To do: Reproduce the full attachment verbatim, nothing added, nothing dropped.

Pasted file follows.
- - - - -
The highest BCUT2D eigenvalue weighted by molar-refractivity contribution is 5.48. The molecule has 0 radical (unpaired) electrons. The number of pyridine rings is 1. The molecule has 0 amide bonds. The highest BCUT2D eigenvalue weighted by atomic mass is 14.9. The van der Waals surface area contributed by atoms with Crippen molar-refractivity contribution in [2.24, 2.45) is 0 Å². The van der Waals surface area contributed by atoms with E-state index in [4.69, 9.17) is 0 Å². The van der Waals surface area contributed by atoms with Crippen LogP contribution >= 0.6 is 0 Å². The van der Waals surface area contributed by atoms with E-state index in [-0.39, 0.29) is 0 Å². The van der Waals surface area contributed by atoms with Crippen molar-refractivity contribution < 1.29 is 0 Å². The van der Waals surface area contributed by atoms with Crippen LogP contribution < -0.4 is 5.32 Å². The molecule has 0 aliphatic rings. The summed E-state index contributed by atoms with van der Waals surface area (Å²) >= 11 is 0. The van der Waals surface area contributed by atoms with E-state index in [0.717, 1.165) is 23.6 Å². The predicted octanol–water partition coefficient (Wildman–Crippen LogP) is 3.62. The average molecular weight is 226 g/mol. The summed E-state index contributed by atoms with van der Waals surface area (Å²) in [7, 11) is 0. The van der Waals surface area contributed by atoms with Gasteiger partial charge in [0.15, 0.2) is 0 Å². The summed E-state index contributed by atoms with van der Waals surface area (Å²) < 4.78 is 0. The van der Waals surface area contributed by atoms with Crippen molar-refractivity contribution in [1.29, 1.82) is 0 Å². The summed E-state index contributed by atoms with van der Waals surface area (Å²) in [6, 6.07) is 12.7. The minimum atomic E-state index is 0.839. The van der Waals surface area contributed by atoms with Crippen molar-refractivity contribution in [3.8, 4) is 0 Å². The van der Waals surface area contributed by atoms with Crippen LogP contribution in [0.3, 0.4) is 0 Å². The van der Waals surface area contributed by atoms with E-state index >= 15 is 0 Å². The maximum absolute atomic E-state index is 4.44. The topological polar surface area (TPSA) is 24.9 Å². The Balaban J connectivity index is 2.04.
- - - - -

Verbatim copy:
The highest BCUT2D eigenvalue weighted by molar-refractivity contribution is 5.48. The molecule has 0 radical (unpaired) electrons. The number of pyridine rings is 1. The molecule has 0 amide bonds. The highest BCUT2D eigenvalue weighted by atomic mass is 14.9. The van der Waals surface area contributed by atoms with Crippen molar-refractivity contribution in [2.24, 2.45) is 0 Å². The van der Waals surface area contributed by atoms with E-state index in [4.69, 9.17) is 0 Å². The van der Waals surface area contributed by atoms with Crippen LogP contribution >= 0.6 is 0 Å². The van der Waals surface area contributed by atoms with E-state index in [-0.39, 0.29) is 0 Å². The van der Waals surface area contributed by atoms with Crippen molar-refractivity contribution < 1.29 is 0 Å². The van der Waals surface area contributed by atoms with Crippen LogP contribution < -0.4 is 5.32 Å². The molecule has 0 aliphatic rings. The summed E-state index contributed by atoms with van der Waals surface area (Å²) >= 11 is 0. The van der Waals surface area contributed by atoms with E-state index in [0.717, 1.165) is 23.6 Å². The predicted octanol–water partition coefficient (Wildman–Crippen LogP) is 3.62. The average molecular weight is 226 g/mol. The summed E-state index contributed by atoms with van der Waals surface area (Å²) in [7, 11) is 0. The van der Waals surface area contributed by atoms with Gasteiger partial charge in [0.15, 0.2) is 0 Å². The summed E-state index contributed by atoms with van der Waals surface area (Å²) < 4.78 is 0. The van der Waals surface area contributed by atoms with Crippen molar-refractivity contribution in [1.29, 1.82) is 0 Å². The summed E-state index contributed by atoms with van der Waals surface area (Å²) in [6, 6.07) is 12.7. The minimum atomic E-state index is 0.839. The van der Waals surface area contributed by atoms with Crippen molar-refractivity contribution in [3.8, 4) is 0 Å². The van der Waals surface area contributed by atoms with Crippen LogP contribution in [0.3, 0.4) is 0 Å². The van der Waals surface area contributed by atoms with E-state index >= 15 is 0 Å². The maximum absolute atomic E-state index is 4.44. The topological polar surface area (TPSA) is 24.9 Å². The Balaban J connectivity index is 2.04.